Mahfuzul Haque

Affiliation: Department of Sociology, Bangladesh University of Professionals, Dhaka, Bangladesh

Email: [email protected]

Abstract: Outbreak of rodent population due to bamboo flowering is a scientifically accepted phenomenon happening in the South Asian region of India, Bangladesh and Myanmar for ages. The dominant gregarious bamboo species in the region generally flower on a 40-50 year cycle. Rats feed on the seeds. Expansion of the rat population occurs through reproductive rate. When the bamboo seeds eventually become scarce, the rats move out into agricultural fields and rural communities in search of food, eating everything they can find and create food insecurity in a jhum-based economy, otherwise known for food abundance. People’s livelihood is at stake. Damages caused by the rats in the Chittagong Hills are 4-5 times more than seen in other parts of the country. Following devouring of field crops, the rats get into people’s houses, eating stored food and damaging all sorts of personal possessions, even biting people while they sleep. A potential threat of bubonic plague loom large entering from plague-endemic neighbouring country of Myanmar. Similar attack in 2006 in the north eastern state of Mizoram, India entered Bangladesh in late 2007 continued till 2015 causing food insecurity in an area, otherwise known once as a “bread basket”. Rat infestation is a slow onset natural disaster, not known to many and is particularly a dreadful event that periodically visit the Jhum areas in the Chittagong Hill Tracts (CHT), Bangladesh. Based mainly on secondary sources of literature and the author’s extensive field work during writing of his dissertation, the paper argues that due to indigenous knowledge and practices of the local tribal communities, rat menace was curbed substantially. The paper looked at various methods applied by the local communities starting from trapping, use of repellants, rodent proofing and barriers, use of predators, various environmental and cultural methods in reducing the damages. The paper comes up with some recommendations based on age-old practices of the indigenous community.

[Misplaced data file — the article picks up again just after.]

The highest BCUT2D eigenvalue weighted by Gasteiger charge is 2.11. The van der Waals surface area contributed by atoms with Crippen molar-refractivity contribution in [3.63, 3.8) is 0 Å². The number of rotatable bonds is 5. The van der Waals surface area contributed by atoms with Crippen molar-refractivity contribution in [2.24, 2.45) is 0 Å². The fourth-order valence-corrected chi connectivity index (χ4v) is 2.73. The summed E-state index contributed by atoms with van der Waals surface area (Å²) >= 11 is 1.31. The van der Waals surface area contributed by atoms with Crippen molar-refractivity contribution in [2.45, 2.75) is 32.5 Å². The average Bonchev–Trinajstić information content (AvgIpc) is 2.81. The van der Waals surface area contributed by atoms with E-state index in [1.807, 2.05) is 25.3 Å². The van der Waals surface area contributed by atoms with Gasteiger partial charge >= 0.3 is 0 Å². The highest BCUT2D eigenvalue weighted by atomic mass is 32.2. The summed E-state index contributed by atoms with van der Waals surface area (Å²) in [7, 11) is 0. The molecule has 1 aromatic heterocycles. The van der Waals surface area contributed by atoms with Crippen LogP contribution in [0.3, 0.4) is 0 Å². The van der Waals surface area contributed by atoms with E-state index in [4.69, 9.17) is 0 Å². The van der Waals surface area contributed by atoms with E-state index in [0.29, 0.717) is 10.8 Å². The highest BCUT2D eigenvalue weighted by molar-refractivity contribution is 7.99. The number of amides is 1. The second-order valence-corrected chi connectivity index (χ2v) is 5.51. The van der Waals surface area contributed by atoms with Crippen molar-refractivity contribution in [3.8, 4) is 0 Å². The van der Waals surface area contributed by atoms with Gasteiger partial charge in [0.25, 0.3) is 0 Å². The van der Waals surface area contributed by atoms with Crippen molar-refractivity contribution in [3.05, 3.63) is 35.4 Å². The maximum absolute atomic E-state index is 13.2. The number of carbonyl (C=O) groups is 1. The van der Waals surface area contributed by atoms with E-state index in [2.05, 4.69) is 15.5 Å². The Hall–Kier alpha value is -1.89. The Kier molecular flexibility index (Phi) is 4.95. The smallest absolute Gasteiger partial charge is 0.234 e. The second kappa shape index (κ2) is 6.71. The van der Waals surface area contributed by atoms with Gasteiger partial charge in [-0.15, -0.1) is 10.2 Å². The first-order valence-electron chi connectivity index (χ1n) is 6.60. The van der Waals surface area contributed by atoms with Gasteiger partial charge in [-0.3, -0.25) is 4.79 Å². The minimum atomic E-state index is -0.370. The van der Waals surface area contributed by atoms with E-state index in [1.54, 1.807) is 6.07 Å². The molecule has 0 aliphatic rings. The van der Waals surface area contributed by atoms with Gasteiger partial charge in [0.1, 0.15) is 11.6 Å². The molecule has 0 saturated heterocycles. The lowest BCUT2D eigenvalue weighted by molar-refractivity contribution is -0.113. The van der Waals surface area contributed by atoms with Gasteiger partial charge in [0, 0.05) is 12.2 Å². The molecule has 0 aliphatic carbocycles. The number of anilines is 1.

Keywords: Bamboo Flowering; Rat Floods; Rodent; Chittagong Hill Tracts; Jhum Cultivation.